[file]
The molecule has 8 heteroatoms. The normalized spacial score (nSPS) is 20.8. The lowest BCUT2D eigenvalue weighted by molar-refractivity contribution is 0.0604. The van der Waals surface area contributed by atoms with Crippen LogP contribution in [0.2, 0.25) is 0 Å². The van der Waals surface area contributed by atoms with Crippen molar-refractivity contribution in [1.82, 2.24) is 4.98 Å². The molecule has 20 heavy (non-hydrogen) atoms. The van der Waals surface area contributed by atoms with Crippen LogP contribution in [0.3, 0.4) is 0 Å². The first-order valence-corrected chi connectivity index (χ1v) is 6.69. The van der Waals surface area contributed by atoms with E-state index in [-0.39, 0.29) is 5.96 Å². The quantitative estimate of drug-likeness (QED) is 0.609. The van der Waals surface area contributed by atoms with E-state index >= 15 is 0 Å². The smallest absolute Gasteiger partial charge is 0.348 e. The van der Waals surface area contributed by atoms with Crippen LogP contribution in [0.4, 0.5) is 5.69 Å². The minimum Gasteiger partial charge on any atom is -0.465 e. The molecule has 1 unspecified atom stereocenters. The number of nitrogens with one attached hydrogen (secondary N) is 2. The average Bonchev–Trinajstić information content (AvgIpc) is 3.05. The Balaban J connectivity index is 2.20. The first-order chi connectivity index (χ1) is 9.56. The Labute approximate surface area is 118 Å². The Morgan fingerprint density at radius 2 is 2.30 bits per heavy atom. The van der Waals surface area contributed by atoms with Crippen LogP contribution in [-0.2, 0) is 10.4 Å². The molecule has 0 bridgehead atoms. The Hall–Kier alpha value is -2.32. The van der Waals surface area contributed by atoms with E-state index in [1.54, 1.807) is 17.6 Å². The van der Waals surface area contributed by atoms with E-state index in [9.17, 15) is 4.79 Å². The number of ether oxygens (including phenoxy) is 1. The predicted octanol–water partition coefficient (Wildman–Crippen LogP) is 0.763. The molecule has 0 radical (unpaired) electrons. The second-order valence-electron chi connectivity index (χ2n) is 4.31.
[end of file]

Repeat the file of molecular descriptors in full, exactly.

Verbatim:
The molecule has 8 heteroatoms. The normalized spacial score (nSPS) is 20.8. The lowest BCUT2D eigenvalue weighted by molar-refractivity contribution is 0.0604. The van der Waals surface area contributed by atoms with Crippen LogP contribution in [0.2, 0.25) is 0 Å². The van der Waals surface area contributed by atoms with Crippen molar-refractivity contribution in [1.82, 2.24) is 4.98 Å². The molecule has 20 heavy (non-hydrogen) atoms. The van der Waals surface area contributed by atoms with Crippen LogP contribution in [0.3, 0.4) is 0 Å². The first-order valence-corrected chi connectivity index (χ1v) is 6.69. The van der Waals surface area contributed by atoms with E-state index in [-0.39, 0.29) is 5.96 Å². The quantitative estimate of drug-likeness (QED) is 0.609. The van der Waals surface area contributed by atoms with E-state index >= 15 is 0 Å². The smallest absolute Gasteiger partial charge is 0.348 e. The van der Waals surface area contributed by atoms with Crippen LogP contribution in [0.4, 0.5) is 5.69 Å². The minimum Gasteiger partial charge on any atom is -0.465 e. The molecule has 1 unspecified atom stereocenters. The number of nitrogens with one attached hydrogen (secondary N) is 2. The average Bonchev–Trinajstić information content (AvgIpc) is 3.05. The Balaban J connectivity index is 2.20. The first-order chi connectivity index (χ1) is 9.56. The Labute approximate surface area is 118 Å². The Morgan fingerprint density at radius 2 is 2.30 bits per heavy atom. The van der Waals surface area contributed by atoms with Crippen LogP contribution in [-0.2, 0) is 10.4 Å². The molecule has 0 bridgehead atoms. The Hall–Kier alpha value is -2.32. The van der Waals surface area contributed by atoms with E-state index in [1.54, 1.807) is 17.6 Å². The van der Waals surface area contributed by atoms with E-state index in [9.17, 15) is 4.79 Å². The number of ether oxygens (including phenoxy) is 1. The predicted octanol–water partition coefficient (Wildman–Crippen LogP) is 0.763. The molecule has 0 radical (unpaired) electrons. The second-order valence-electron chi connectivity index (χ2n) is 4.31.